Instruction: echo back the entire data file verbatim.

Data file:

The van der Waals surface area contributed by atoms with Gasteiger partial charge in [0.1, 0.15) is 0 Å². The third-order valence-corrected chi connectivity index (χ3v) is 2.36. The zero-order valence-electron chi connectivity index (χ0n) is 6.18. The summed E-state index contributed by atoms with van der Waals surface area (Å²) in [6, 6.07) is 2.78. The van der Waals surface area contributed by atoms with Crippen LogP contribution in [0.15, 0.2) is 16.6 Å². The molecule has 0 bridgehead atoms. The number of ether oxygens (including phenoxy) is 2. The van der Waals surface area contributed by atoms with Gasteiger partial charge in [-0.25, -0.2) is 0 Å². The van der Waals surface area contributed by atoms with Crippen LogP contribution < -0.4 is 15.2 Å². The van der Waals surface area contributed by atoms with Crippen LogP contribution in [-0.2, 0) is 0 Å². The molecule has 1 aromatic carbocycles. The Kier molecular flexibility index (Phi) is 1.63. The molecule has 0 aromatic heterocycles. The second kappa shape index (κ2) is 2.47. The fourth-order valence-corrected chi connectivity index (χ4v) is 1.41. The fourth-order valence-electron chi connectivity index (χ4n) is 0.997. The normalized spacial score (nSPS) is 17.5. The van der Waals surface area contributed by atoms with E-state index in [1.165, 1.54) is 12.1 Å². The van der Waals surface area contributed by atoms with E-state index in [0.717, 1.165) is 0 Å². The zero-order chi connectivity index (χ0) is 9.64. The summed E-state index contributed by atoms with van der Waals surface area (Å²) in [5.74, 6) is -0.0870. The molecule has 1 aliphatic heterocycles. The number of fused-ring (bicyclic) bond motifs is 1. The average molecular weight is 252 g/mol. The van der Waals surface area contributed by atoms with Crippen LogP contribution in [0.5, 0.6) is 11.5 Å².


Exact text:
The van der Waals surface area contributed by atoms with Gasteiger partial charge in [0.1, 0.15) is 0 Å². The third-order valence-corrected chi connectivity index (χ3v) is 2.36. The zero-order valence-electron chi connectivity index (χ0n) is 6.18. The summed E-state index contributed by atoms with van der Waals surface area (Å²) in [6, 6.07) is 2.78. The van der Waals surface area contributed by atoms with Crippen LogP contribution in [0.15, 0.2) is 16.6 Å². The molecule has 0 bridgehead atoms. The number of ether oxygens (including phenoxy) is 2. The van der Waals surface area contributed by atoms with Gasteiger partial charge in [-0.25, -0.2) is 0 Å². The van der Waals surface area contributed by atoms with Crippen LogP contribution < -0.4 is 15.2 Å². The van der Waals surface area contributed by atoms with Crippen LogP contribution in [-0.2, 0) is 0 Å². The molecule has 1 aromatic carbocycles. The Kier molecular flexibility index (Phi) is 1.63. The molecule has 0 aromatic heterocycles. The second kappa shape index (κ2) is 2.47. The fourth-order valence-corrected chi connectivity index (χ4v) is 1.41. The fourth-order valence-electron chi connectivity index (χ4n) is 0.997. The normalized spacial score (nSPS) is 17.5. The van der Waals surface area contributed by atoms with E-state index in [1.165, 1.54) is 12.1 Å². The van der Waals surface area contributed by atoms with E-state index in [0.717, 1.165) is 0 Å². The zero-order chi connectivity index (χ0) is 9.64. The summed E-state index contributed by atoms with van der Waals surface area (Å²) in [5.74, 6) is -0.0870. The molecule has 1 aliphatic heterocycles. The number of fused-ring (bicyclic) bond motifs is 1. The average molecular weight is 252 g/mol. The van der Waals surface area contributed by atoms with Crippen LogP contribution in [0.5, 0.6) is 11.5 Å².